Womhoops Guru

Mel Greenberg covered college and professional women’s basketball for the Philadelphia Inquirer, where he worked for 40 plus years. Greenberg pioneered national coverage of the game, including the original Top 25 women's college poll. His knowledge has earned him nicknames such as "The Guru" and "The Godfather," as well as induction into the Women's Basketball Hall of Fame in 2007.

Saturday, June 10, 2017

WBHOF17 - Inductee Christine Grant Relates How She Landed C. Vivian Stringer at Iowa

By Mel Greenberg @womhoopsguru

KNOXVILLE, Tenn. – Christine Grant, the first women’s athletic director of the University of Iowa and a founding member of the Association for Intercollegiate Athletics for Women and one of its presidents when the organization (AIAW) was the governing body of women’s college athletics, is one of six inductees here this weekend who Saturday night will enter the Women’s Basketball Hall of Fame in ceremonies at the Tennessee State Theater.

The other five are retired referee Sally Bell, currently the women’s officials coordinator for the Atlantic Sun, Ohio Valley, Southeastern, Southland, SWAC, and Sun Belt Conferences; Middle Tennessee women’s basketball coach Rick Insell, whose son Matt is currently the women’s coach of Mississippi; Louise O’Neal, who coached Southern Connecticut from 1962-1976 making it into one of the powerhouses of its time and who also helped create the AIAW tournament and served on its early WBB committees; former Texas Tech, Olympic, and WNBA Houston Comets great Sheryl Swoopes, who was inducted into the Naismith Basketball Hall of Fame in September last fall; and former Uconn great Kara Wolters, who played on the 2000 USA Gold Medalists at the Sydney (Australia) Games) as well as the Huskies’ 1995 NCAA championships.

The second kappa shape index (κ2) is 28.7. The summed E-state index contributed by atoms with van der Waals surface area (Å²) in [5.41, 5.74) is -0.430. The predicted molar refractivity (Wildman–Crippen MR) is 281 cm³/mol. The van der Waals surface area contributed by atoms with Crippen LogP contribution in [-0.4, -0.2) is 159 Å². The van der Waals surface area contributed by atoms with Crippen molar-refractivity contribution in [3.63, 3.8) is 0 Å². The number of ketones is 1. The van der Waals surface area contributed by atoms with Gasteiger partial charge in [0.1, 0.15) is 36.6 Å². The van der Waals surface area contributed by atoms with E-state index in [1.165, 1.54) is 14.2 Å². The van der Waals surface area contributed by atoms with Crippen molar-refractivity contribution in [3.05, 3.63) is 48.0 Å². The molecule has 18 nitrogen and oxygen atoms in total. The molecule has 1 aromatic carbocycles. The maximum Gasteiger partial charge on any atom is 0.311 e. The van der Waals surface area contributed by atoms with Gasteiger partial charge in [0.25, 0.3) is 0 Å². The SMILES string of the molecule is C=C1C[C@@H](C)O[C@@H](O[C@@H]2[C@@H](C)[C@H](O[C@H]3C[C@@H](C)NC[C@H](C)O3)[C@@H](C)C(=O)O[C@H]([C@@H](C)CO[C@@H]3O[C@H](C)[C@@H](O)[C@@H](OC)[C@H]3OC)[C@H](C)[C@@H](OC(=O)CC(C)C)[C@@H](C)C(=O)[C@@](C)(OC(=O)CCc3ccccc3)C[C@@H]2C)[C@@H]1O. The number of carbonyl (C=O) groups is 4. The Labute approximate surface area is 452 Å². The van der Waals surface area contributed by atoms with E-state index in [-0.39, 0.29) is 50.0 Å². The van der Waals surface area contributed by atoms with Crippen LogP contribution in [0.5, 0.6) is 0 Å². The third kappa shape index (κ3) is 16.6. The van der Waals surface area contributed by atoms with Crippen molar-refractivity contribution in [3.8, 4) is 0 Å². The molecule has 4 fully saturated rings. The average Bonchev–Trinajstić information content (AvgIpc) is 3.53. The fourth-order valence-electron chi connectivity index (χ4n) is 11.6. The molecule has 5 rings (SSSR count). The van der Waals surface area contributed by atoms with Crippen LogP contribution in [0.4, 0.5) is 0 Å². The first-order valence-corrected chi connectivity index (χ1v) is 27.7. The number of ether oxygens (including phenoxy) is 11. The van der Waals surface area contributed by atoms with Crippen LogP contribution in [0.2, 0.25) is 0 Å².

So, here Friday at the media interview session, Christine Grant smiled when it was mentioned who would believe that one of the staunch defenders of the AIAW against the coming of the NCAA would have a ballroom named after her at NCAA headquarters in Indianapolis.